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Chapter 1. Basic Machining and Tips


Marking-off Tools

Marking-off is the process of drawing lines on the raw stock corresponding to the dimensions on the plan. Figures 1 to 6 show the tools used for the marking off.

Determining the Need for Accuracy

In the case of preliminary cutting or "roughing-out" it is satisfactory to mark-up using generally accurate measurements however, when finishing or high precision is needed, then it is essential that utmost care be taken to mark-up the work piece with extreme care and attention to detail.

When working in a commercial environment, there needs to be a balance between achieving the desired quality of workmanship with that of the time taken to complete the work.

Fig. 1, Marking-off Scribe
A marking-off scribe is used for drawing lines on material. Its point is sharp, and is tempered to ensure that point is maintained.

Fig. 2, Steel Rule
The steel rule is used for measuring-out and drawing lines. A good quality steel rule is a good investment in achieving accuracy.

Fig. 3, Steel Compas
A compas is used for drawing circles or an arc. Its points are also sharp and hardened.

Fig. 4, Center Punch and Hammer
A center punch is used for marking an "indent" before a hole is bored with a drilling machine. The point is usually set to the point of intersection between two marking line.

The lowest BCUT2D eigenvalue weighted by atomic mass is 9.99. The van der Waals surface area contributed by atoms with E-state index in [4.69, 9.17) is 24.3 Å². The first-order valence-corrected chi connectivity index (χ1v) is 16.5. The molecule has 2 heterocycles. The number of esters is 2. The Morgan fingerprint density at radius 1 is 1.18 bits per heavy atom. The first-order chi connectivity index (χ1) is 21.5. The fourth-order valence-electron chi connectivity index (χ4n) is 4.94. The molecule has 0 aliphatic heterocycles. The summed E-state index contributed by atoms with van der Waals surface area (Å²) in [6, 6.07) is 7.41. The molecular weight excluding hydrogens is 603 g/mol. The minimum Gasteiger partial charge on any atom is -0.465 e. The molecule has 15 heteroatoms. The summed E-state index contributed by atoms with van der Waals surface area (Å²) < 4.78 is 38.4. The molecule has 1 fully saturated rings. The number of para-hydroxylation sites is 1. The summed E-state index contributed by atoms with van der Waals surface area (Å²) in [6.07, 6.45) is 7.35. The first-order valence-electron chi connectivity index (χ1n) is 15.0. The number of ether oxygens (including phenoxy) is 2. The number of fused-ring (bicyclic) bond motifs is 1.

Fig. 5, Block and Flat Table
Generally, the marking process is done on a flat table, called a marking-off table. The block with a V-shaped slot, as shown in the above photograph useful when marking our round or irregular objects.

Fig. 6, Height Gauge
The height gauge as shown in the above photograph can measure with the accuracy of 1/100 mm. The point of the gauge is also a marking scribe, so that it can be used for drawing accurate lines by sliding the gauge on the flat table while at the same time scribing along the work piece.

Marking-off and Drilling

The procedure of making holes in a simple mechanical process and is presented as follows.

(1) Drawing of the Horizontal Center Lines
Touch the material to the block, and slide the hight gauge.

(2) Drawing of the Vertical Center Lines
Rotate the material to 90 degrees. And draw the vertical lines.

(3) Set the Point
After marking the center point with the center punch, set the drill.

(4) Drilling
Drill a hole with the drilling machine.

(5) Drilling
It may be necessary to withdraw the drill from the work piece to remove any swarf that may otherwise clog the drill bit

(6) Completion
When drilling is completed it is usually necessary to remove any burrs as previously discussed.
Fig. 7, Flow of Markings and Drillings

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